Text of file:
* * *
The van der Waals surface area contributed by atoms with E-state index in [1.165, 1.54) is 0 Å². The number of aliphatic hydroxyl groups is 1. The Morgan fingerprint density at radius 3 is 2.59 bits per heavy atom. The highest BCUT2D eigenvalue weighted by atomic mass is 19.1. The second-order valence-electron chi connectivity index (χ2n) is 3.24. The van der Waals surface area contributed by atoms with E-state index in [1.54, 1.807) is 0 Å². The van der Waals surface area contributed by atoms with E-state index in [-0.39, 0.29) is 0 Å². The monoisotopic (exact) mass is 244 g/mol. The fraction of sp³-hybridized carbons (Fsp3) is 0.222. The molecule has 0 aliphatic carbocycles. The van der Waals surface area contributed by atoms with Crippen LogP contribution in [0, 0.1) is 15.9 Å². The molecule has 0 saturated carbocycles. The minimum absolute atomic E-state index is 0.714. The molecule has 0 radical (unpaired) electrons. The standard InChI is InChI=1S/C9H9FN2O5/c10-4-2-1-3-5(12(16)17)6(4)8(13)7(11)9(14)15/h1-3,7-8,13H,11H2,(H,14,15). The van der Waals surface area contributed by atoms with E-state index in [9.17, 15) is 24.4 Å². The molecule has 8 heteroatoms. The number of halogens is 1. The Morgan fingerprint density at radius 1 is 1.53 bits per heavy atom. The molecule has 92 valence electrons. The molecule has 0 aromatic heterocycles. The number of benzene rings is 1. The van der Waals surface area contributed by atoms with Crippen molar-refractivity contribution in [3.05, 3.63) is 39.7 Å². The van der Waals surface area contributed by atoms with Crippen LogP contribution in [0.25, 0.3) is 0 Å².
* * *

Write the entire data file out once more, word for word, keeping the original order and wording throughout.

The van der Waals surface area contributed by atoms with E-state index in [1.165, 1.54) is 0 Å². The number of aliphatic hydroxyl groups is 1. The Morgan fingerprint density at radius 3 is 2.59 bits per heavy atom. The highest BCUT2D eigenvalue weighted by atomic mass is 19.1. The second-order valence-electron chi connectivity index (χ2n) is 3.24. The van der Waals surface area contributed by atoms with E-state index in [1.54, 1.807) is 0 Å². The van der Waals surface area contributed by atoms with E-state index in [-0.39, 0.29) is 0 Å². The monoisotopic (exact) mass is 244 g/mol. The fraction of sp³-hybridized carbons (Fsp3) is 0.222. The molecule has 0 aliphatic carbocycles. The van der Waals surface area contributed by atoms with Crippen LogP contribution in [0, 0.1) is 15.9 Å². The molecule has 0 saturated carbocycles. The minimum absolute atomic E-state index is 0.714. The molecule has 0 radical (unpaired) electrons. The standard InChI is InChI=1S/C9H9FN2O5/c10-4-2-1-3-5(12(16)17)6(4)8(13)7(11)9(14)15/h1-3,7-8,13H,11H2,(H,14,15). The van der Waals surface area contributed by atoms with E-state index in [9.17, 15) is 24.4 Å². The molecule has 8 heteroatoms. The number of halogens is 1. The Morgan fingerprint density at radius 1 is 1.53 bits per heavy atom. The molecule has 92 valence electrons. The molecule has 0 aromatic heterocycles. The number of benzene rings is 1. The van der Waals surface area contributed by atoms with Crippen molar-refractivity contribution in [3.05, 3.63) is 39.7 Å². The van der Waals surface area contributed by atoms with Crippen LogP contribution in [0.25, 0.3) is 0 Å².